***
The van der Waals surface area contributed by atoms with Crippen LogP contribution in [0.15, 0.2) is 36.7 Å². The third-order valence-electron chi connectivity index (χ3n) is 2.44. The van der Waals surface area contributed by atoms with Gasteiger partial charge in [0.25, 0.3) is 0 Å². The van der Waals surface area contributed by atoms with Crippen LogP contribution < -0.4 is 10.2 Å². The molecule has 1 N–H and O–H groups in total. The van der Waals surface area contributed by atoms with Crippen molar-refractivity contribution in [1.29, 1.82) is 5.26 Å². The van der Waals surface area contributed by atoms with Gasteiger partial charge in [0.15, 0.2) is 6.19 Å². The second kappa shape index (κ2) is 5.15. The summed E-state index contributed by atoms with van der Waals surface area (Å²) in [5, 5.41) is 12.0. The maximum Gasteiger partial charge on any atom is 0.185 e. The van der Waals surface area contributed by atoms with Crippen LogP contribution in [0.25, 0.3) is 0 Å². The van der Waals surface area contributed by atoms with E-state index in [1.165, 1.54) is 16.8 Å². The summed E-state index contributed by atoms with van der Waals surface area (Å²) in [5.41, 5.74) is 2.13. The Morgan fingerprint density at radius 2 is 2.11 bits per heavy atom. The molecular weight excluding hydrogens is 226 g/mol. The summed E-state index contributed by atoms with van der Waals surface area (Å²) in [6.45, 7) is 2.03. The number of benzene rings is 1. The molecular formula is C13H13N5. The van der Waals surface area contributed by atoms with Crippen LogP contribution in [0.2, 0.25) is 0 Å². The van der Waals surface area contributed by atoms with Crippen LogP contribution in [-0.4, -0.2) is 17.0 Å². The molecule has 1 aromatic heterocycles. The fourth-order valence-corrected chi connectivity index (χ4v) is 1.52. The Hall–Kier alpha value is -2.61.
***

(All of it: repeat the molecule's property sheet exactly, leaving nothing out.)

The van der Waals surface area contributed by atoms with Crippen LogP contribution in [0.15, 0.2) is 36.7 Å². The third-order valence-electron chi connectivity index (χ3n) is 2.44. The van der Waals surface area contributed by atoms with Gasteiger partial charge in [0.25, 0.3) is 0 Å². The van der Waals surface area contributed by atoms with Crippen LogP contribution < -0.4 is 10.2 Å². The molecule has 1 N–H and O–H groups in total. The van der Waals surface area contributed by atoms with Crippen molar-refractivity contribution in [1.29, 1.82) is 5.26 Å². The van der Waals surface area contributed by atoms with Gasteiger partial charge in [0.15, 0.2) is 6.19 Å². The second kappa shape index (κ2) is 5.15. The summed E-state index contributed by atoms with van der Waals surface area (Å²) in [5, 5.41) is 12.0. The maximum Gasteiger partial charge on any atom is 0.185 e. The van der Waals surface area contributed by atoms with Crippen LogP contribution in [0.25, 0.3) is 0 Å². The van der Waals surface area contributed by atoms with E-state index in [1.165, 1.54) is 16.8 Å². The summed E-state index contributed by atoms with van der Waals surface area (Å²) in [5.41, 5.74) is 2.13. The Morgan fingerprint density at radius 2 is 2.11 bits per heavy atom. The molecular weight excluding hydrogens is 226 g/mol. The summed E-state index contributed by atoms with van der Waals surface area (Å²) in [6.45, 7) is 2.03. The number of benzene rings is 1. The molecular formula is C13H13N5. The van der Waals surface area contributed by atoms with Crippen LogP contribution in [0.2, 0.25) is 0 Å². The van der Waals surface area contributed by atoms with Crippen LogP contribution in [-0.4, -0.2) is 17.0 Å². The molecule has 1 aromatic heterocycles. The fourth-order valence-corrected chi connectivity index (χ4v) is 1.52. The Hall–Kier alpha value is -2.61.